Why all the buzz about Bodrum?
Both a peninsula and a town, Bodrum is an hour’s flight away from Istanbul on the southwest coast of Turkey. And after exploring Istanbul’s palaces and mosques (see “Turkish Delight Part 1 – Istanbul“), we’re keen to see for ourselves what Bodrum is all about.
Visit Bodrum, spot a celebrity
Jutting 25 miles into the dark blue Aegean, the hilly Bodrum Peninsula is a popular summer holiday destination for Brits and Europeans. Bodrum is also a celebrity hotspot.
Celebrity sightings include Beyonce, Tom Hanks, Sting and Elizabeth Hurley.
And Bodrum town is a starting point for a multi-day “blue cruise” in a gulet (traditional Turkish yacht) along Turkey’s famed “Turquoise Coast.”
In July and August, the town throbs with nonstop nightlife.
But you can escape the throngs by staying in one of the pretty outlying villages, like Torba or Turkbuku, favored by the wealthy from Istanbul.
Sandy beaches are few.
So instead, the small resorts and boutique hotels have wooden decks on stilts extending over the sea, with ladders for entering the water to swim.
We book into boutique art hotel of Casa dell’Arte in Torba, then the sexy stylish Macakizi in Turkbuku, where we spend the days like sloths, reclining on plump cushioned loungers under shade canopies, rousing every so often to slide into the crystal water for a dip.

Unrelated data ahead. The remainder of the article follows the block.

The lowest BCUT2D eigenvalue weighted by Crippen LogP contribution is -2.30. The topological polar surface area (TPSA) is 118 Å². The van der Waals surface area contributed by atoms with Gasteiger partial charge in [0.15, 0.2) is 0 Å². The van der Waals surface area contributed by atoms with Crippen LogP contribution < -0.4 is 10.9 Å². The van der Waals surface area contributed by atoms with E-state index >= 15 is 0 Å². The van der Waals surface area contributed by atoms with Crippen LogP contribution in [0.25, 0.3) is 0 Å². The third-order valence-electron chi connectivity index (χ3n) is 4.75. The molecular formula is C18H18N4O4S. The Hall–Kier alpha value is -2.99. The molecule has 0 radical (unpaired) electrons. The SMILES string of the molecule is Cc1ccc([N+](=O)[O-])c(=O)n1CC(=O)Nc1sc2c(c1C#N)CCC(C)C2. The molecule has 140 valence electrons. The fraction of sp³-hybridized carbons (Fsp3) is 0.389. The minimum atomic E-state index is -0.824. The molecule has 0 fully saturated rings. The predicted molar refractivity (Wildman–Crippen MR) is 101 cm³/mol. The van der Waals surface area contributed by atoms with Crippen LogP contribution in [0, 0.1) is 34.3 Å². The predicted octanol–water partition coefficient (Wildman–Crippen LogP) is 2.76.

Exploring the Bodrum Peninsula
Occasionally, we catch a dolmus (public mini-bus) into Bodrum town.
We tour the 15th century St. Peter’s Castle and its shipwreck museum.
We also have dinner one evening at the fish market, where restaurants cook up fresh seafood you buy from stalls.
From Bodrum, we also make a day trip to the ancient Greek/Roman city of Ephesus and the traditional village of Sirince.
Sirince is nestled as if in a bird’s nest on top of a mountain.
People live here much as they did centuries ago. There are no cars, and the women – dressed in head scarves and long peasant skirts – crochet doilies and embroider napkins. To make a living, the villagers sell handmade fruit wines, olive oil soaps and handicrafts to tourists.
While browsing, we’re fortunate to see a rare circumcision procession.
A young boy, dressed all in white, rides atop a white horse, while family and friends dance around him, playing flutes and banging drums. Our guide explains that male babies are circumcised at birth, but the celebration occurs when the boy is about 10.
So does Bodrum get our thumbs up?
Yes, and no. We wouldn’t want to stay in Bodrum town in the height of summer – simply too busy for our tastes.
But staying in one of the coastal villages on the peninsula? Idyllic.
Now we get the buzz about Bodrum.
A special thank you goes to Vanguard Travel Services, one of Turkey’s top tour and travel agencies, for their prompt airport and hotel transfers and knowledgeable local guiding services.
Read our magazine article on Turkey
The complete story of our visit to Turkey was published as “Turkish Delight” in Compass, Cruise & Travel Lifestyles (see a PDF) and World Traveler magazines. And we’re jazzed to report that the story won a Silver award in the North American Travel Journalists Association (NATJA) 2013 Travel Writing Competition!